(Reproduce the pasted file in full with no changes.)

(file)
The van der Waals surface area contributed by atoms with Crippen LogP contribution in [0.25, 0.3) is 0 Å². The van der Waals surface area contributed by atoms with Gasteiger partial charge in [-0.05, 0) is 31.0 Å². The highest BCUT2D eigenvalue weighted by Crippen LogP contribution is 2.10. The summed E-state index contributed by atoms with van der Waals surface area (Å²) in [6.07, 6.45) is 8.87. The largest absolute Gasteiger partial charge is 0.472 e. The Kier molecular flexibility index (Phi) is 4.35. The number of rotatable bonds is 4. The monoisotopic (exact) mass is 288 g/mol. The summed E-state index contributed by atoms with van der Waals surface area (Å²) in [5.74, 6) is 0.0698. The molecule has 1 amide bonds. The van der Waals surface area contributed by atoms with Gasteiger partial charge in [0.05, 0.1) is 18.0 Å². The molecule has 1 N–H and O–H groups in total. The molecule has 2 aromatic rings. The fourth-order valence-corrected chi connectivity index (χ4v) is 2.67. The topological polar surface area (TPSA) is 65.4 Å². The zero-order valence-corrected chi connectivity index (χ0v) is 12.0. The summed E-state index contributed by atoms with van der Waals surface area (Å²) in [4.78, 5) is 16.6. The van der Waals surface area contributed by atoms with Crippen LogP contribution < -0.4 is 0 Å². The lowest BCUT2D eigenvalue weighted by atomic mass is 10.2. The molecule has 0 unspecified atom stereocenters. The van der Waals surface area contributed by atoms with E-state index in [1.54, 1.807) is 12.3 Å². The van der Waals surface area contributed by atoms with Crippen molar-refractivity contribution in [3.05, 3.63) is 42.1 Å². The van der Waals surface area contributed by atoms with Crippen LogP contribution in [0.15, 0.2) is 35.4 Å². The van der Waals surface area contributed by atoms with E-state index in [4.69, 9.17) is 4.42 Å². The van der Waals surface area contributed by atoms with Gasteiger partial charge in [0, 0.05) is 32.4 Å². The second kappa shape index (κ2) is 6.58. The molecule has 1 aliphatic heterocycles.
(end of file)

The van der Waals surface area contributed by atoms with Crippen LogP contribution in [0.25, 0.3) is 0 Å². The van der Waals surface area contributed by atoms with Gasteiger partial charge in [-0.05, 0) is 31.0 Å². The highest BCUT2D eigenvalue weighted by Crippen LogP contribution is 2.10. The summed E-state index contributed by atoms with van der Waals surface area (Å²) in [6.07, 6.45) is 8.87. The largest absolute Gasteiger partial charge is 0.472 e. The Kier molecular flexibility index (Phi) is 4.35. The number of rotatable bonds is 4. The monoisotopic (exact) mass is 288 g/mol. The summed E-state index contributed by atoms with van der Waals surface area (Å²) in [5.74, 6) is 0.0698. The molecule has 1 amide bonds. The van der Waals surface area contributed by atoms with Gasteiger partial charge in [0.05, 0.1) is 18.0 Å². The molecule has 1 N–H and O–H groups in total. The molecule has 2 aromatic rings. The fourth-order valence-corrected chi connectivity index (χ4v) is 2.67. The topological polar surface area (TPSA) is 65.4 Å². The zero-order valence-corrected chi connectivity index (χ0v) is 12.0. The summed E-state index contributed by atoms with van der Waals surface area (Å²) in [4.78, 5) is 16.6. The van der Waals surface area contributed by atoms with Crippen LogP contribution < -0.4 is 0 Å². The lowest BCUT2D eigenvalue weighted by atomic mass is 10.2. The molecule has 0 unspecified atom stereocenters. The van der Waals surface area contributed by atoms with E-state index in [1.54, 1.807) is 12.3 Å². The van der Waals surface area contributed by atoms with Crippen molar-refractivity contribution in [3.05, 3.63) is 42.1 Å². The van der Waals surface area contributed by atoms with Crippen LogP contribution in [0.15, 0.2) is 35.4 Å². The van der Waals surface area contributed by atoms with E-state index in [4.69, 9.17) is 4.42 Å². The van der Waals surface area contributed by atoms with Gasteiger partial charge in [0, 0.05) is 32.4 Å². The second kappa shape index (κ2) is 6.58. The molecule has 1 aliphatic heterocycles.